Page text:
[Viking; 2012]

Boy Hernandez arrives in America with a dream: he would like to be a world-class fashion designer. It’s a simple dream. He’s talented, he’s driven, and he’s even conniving enough to do it. But we find him thousands of miles from the fashion world, deep within the belly of the beast, sitting in solitary confinement in Guantanamo Bay, equipped with only a useless Koran and a pad on which to write his confession. This five-foot-one, flamboyant Filipino man has been designated a “Non-Enemy Combatant,” a victim of unfortunate, often hilarious, and mind-numbingly idiotic circumstance.

Are we to believe the sequence that leads Boy to his cell, or are they the bold lies of a terrorist? This country has seen too many harebrained decisions by ICE and Homeland Security to think it that unrealistic a situation, and first-time novelist Alex Gilvarry is too smart to make it an issue as the reader falls for the charismatic non-enemy while he navigates the wilds of Bushwick, Williamsburg, and Bronxville on his way to Bryant Park. Gilvarry has created a character whose infectious drive and flawless palate make for a rendition (well, maybe rendition is not the right word here) of the twentysomething in the big city that is fresh, somehow noble, and starkly original.

Boy’s narrative alternates between his time in New York and his stay at Guantanamo, where he is conspicuously out of place (he customizes his orange jumpsuit). Arriving in New York, Boy uses what little connections he has to gain a foothold in the fashion world. He moves into a still-sketchy part of Bushwick (it’s 2002) but immediately lacks the funding to pursue his dream full-time. He dreads failure. Coming across another Filipino immigrant wearing a sign advertising a diner, Boy muses,

Had he come here hoping for something better? Of course he had. What he got served, however, was hard-boiled reality, the city’s ruthlessness, and he had to wear it every day, bearing the brunt over his shoulders as a sign.


Desperation blinds sense as Boy accepts funding from his downstairs neighbor, Ahmed Qureshi, a man who just happens to keep crates of weapons-grade fertilizer next to his Panini maker. As Boy claws closer to Fashion Week, he begins a torturous relationship with a girl from Sarah Lawrence, a knowing composite of the well-heeled liberal arts vixen (of course, she goes on to write a Broadway play about dating a terrorist). Boy is almost too quick a learn on the politics of the NYC dating scene — “Oh, but how I lusted for a body! Still, I knew I needed patience and self-control if I wanted to get together with a girl of Westchester stock.” His relationship goes awry, he begins to pop pills, and amidst a reunion with his former lover, he is hooded and disappeared.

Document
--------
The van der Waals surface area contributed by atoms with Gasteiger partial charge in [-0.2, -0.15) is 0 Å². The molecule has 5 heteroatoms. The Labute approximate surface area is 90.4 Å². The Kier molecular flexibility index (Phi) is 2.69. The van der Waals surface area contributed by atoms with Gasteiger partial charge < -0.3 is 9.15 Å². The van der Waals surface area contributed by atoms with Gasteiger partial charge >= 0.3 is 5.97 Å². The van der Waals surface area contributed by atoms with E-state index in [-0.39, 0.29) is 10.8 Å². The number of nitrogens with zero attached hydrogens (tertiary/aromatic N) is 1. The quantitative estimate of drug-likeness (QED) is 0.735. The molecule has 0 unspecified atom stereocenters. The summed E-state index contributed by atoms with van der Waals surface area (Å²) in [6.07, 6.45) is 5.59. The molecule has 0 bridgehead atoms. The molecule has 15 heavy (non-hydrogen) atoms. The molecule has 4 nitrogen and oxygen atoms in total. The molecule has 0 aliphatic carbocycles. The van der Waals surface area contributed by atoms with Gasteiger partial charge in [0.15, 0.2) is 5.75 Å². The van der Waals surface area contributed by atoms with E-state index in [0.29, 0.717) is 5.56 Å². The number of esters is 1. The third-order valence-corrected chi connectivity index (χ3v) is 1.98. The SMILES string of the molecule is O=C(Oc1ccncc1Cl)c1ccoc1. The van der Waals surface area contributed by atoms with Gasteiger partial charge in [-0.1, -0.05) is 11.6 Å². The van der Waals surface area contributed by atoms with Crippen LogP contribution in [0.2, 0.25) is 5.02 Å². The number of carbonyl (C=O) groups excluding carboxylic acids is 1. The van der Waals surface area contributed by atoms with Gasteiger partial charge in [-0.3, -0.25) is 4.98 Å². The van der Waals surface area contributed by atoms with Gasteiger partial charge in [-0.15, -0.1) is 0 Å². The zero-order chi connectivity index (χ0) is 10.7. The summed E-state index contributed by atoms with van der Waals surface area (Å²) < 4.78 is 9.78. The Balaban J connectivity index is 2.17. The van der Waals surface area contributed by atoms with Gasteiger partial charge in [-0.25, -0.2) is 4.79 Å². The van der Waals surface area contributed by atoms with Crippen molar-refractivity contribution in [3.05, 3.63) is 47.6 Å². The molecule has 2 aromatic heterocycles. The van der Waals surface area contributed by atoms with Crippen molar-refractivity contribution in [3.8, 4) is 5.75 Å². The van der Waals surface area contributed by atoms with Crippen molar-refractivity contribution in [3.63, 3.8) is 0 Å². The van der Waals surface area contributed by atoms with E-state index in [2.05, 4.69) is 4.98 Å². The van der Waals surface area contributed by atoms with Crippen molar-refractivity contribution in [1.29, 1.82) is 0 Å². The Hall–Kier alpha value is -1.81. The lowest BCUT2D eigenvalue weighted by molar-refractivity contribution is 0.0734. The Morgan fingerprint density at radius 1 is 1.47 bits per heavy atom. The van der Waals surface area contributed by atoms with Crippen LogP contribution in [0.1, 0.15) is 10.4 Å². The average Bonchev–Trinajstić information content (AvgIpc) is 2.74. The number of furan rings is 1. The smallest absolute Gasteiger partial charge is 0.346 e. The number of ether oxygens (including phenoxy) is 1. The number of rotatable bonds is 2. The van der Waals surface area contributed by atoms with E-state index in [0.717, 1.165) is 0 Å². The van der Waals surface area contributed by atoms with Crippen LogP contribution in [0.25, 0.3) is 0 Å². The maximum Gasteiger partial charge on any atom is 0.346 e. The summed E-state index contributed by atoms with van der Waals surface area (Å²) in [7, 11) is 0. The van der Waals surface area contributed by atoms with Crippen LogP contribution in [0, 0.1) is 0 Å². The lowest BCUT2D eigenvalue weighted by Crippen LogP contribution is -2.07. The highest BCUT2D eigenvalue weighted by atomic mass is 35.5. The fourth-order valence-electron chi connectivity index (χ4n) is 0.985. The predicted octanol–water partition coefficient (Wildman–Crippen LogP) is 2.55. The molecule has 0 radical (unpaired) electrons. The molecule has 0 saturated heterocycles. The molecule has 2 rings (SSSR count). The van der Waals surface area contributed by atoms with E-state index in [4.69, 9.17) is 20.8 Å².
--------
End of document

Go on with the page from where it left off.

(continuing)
The “memoir” is annotated and prefaced by a fashion writer who followed the career of Boy, someone who, through footnotes, constantly contradicts Boy’s attribution of quotes from famous fashion designers, culled from his memory, his only resource in the cell. How different is Boy’s cell, where he writes his own tragedy, than the studios the young artists of the city keep themselves in? True, only one is by volition, but artists still create to survive, to liberate, to project their own narratives on an unapologetic, cruel politic. If fashion and art and writing all work to win hearts and minds, if not the electorate, then surely the cell should suffice (Guantanamo Archipelago?). But it becomes too much for Boy, who is left a shell of himself at the end of his story, unable to return to the United States, finding solace in a transgender burlesque performer in Manila. The cell is not enough for Boy because he is simply not a writer: he’s a designer. While he is a joy to read, he does it out of utility and despair. One can only transmit from a cell, not shine. There’s dignity in a memoir, but no fame.

The novel begins with a quote by Coco Chanel: “Since everything is in our heads, we had better not lose them.” The head that was so bursting with ideas and hope wasn’t lost; it was taken.

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